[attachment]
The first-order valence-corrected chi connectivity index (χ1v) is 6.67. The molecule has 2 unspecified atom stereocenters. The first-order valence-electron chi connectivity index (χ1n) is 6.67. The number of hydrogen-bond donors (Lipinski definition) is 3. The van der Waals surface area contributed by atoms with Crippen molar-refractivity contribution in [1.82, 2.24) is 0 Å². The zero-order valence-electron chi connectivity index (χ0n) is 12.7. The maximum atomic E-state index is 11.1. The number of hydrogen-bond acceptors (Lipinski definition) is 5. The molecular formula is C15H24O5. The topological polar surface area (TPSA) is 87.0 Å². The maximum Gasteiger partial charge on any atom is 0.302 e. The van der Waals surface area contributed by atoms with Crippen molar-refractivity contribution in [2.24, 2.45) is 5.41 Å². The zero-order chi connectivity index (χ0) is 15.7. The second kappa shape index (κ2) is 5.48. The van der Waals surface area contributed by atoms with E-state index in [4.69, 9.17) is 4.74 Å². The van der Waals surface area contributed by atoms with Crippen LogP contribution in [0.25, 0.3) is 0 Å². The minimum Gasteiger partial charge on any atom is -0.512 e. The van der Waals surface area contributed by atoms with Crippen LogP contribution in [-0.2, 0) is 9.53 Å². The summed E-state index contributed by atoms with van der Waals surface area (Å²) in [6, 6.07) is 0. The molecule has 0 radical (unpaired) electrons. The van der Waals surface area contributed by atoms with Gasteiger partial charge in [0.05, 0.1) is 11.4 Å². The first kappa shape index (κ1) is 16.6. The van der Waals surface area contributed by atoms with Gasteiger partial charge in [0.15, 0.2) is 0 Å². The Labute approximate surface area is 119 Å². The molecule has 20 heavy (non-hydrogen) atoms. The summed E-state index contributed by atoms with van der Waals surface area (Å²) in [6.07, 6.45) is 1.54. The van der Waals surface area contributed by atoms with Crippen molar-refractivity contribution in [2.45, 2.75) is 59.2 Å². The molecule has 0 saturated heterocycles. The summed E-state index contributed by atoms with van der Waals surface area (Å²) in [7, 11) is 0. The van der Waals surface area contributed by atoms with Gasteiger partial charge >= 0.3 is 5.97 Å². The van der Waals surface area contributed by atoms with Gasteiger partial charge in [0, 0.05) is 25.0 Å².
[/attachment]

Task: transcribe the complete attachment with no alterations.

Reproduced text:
The first-order valence-corrected chi connectivity index (χ1v) is 6.67. The molecule has 2 unspecified atom stereocenters. The first-order valence-electron chi connectivity index (χ1n) is 6.67. The number of hydrogen-bond donors (Lipinski definition) is 3. The van der Waals surface area contributed by atoms with Crippen molar-refractivity contribution in [1.82, 2.24) is 0 Å². The zero-order valence-electron chi connectivity index (χ0n) is 12.7. The maximum atomic E-state index is 11.1. The number of hydrogen-bond acceptors (Lipinski definition) is 5. The molecular formula is C15H24O5. The topological polar surface area (TPSA) is 87.0 Å². The maximum Gasteiger partial charge on any atom is 0.302 e. The van der Waals surface area contributed by atoms with Crippen molar-refractivity contribution in [2.24, 2.45) is 5.41 Å². The zero-order chi connectivity index (χ0) is 15.7. The second kappa shape index (κ2) is 5.48. The van der Waals surface area contributed by atoms with E-state index in [4.69, 9.17) is 4.74 Å². The van der Waals surface area contributed by atoms with Crippen LogP contribution in [0.25, 0.3) is 0 Å². The minimum Gasteiger partial charge on any atom is -0.512 e. The van der Waals surface area contributed by atoms with Crippen LogP contribution in [-0.2, 0) is 9.53 Å². The summed E-state index contributed by atoms with van der Waals surface area (Å²) in [6, 6.07) is 0. The molecule has 0 radical (unpaired) electrons. The van der Waals surface area contributed by atoms with Gasteiger partial charge in [0.05, 0.1) is 11.4 Å². The first kappa shape index (κ1) is 16.6. The van der Waals surface area contributed by atoms with Gasteiger partial charge in [0.15, 0.2) is 0 Å². The Labute approximate surface area is 119 Å². The molecule has 20 heavy (non-hydrogen) atoms. The summed E-state index contributed by atoms with van der Waals surface area (Å²) in [6.07, 6.45) is 1.54. The van der Waals surface area contributed by atoms with Crippen molar-refractivity contribution in [2.45, 2.75) is 59.2 Å². The molecule has 0 saturated heterocycles. The summed E-state index contributed by atoms with van der Waals surface area (Å²) in [7, 11) is 0. The van der Waals surface area contributed by atoms with Gasteiger partial charge >= 0.3 is 5.97 Å². The van der Waals surface area contributed by atoms with Gasteiger partial charge in [0, 0.05) is 25.0 Å².